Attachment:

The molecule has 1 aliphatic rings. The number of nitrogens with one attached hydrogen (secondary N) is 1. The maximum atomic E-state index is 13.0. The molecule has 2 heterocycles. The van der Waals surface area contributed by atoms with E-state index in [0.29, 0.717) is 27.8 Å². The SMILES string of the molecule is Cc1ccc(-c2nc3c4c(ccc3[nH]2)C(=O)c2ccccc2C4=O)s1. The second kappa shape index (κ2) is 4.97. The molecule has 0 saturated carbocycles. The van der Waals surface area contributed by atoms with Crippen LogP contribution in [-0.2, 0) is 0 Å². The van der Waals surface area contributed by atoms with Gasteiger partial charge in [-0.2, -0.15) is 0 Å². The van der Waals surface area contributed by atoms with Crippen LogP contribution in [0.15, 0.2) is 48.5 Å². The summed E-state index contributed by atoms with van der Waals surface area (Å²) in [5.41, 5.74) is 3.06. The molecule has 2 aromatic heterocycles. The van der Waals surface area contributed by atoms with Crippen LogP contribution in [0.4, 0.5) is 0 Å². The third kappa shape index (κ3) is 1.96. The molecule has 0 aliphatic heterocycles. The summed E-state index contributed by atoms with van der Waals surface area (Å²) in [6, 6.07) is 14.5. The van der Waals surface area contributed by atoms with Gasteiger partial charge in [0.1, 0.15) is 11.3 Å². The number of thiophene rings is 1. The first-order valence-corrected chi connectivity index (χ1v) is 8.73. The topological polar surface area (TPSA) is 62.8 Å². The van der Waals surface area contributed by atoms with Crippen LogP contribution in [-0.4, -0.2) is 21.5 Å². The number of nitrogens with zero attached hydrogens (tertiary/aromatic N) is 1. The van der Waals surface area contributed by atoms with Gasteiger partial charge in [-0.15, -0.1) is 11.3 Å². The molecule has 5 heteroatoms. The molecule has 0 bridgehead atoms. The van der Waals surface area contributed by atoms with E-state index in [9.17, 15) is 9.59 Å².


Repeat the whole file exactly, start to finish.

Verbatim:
The molecule has 1 aliphatic rings. The number of nitrogens with one attached hydrogen (secondary N) is 1. The maximum atomic E-state index is 13.0. The molecule has 2 heterocycles. The van der Waals surface area contributed by atoms with E-state index in [0.29, 0.717) is 27.8 Å². The SMILES string of the molecule is Cc1ccc(-c2nc3c4c(ccc3[nH]2)C(=O)c2ccccc2C4=O)s1. The second kappa shape index (κ2) is 4.97. The molecule has 0 saturated carbocycles. The van der Waals surface area contributed by atoms with Crippen LogP contribution in [-0.2, 0) is 0 Å². The van der Waals surface area contributed by atoms with Gasteiger partial charge in [-0.2, -0.15) is 0 Å². The van der Waals surface area contributed by atoms with Crippen LogP contribution in [0.15, 0.2) is 48.5 Å². The summed E-state index contributed by atoms with van der Waals surface area (Å²) in [5.41, 5.74) is 3.06. The molecule has 2 aromatic heterocycles. The van der Waals surface area contributed by atoms with Crippen LogP contribution in [0.4, 0.5) is 0 Å². The third kappa shape index (κ3) is 1.96. The molecule has 0 aliphatic heterocycles. The summed E-state index contributed by atoms with van der Waals surface area (Å²) in [6, 6.07) is 14.5. The van der Waals surface area contributed by atoms with Gasteiger partial charge in [0.1, 0.15) is 11.3 Å². The number of thiophene rings is 1. The first-order valence-corrected chi connectivity index (χ1v) is 8.73. The topological polar surface area (TPSA) is 62.8 Å². The van der Waals surface area contributed by atoms with Crippen LogP contribution in [-0.4, -0.2) is 21.5 Å². The number of nitrogens with zero attached hydrogens (tertiary/aromatic N) is 1. The van der Waals surface area contributed by atoms with Gasteiger partial charge in [-0.15, -0.1) is 11.3 Å². The molecule has 5 heteroatoms. The molecule has 0 bridgehead atoms. The van der Waals surface area contributed by atoms with E-state index in [9.17, 15) is 9.59 Å².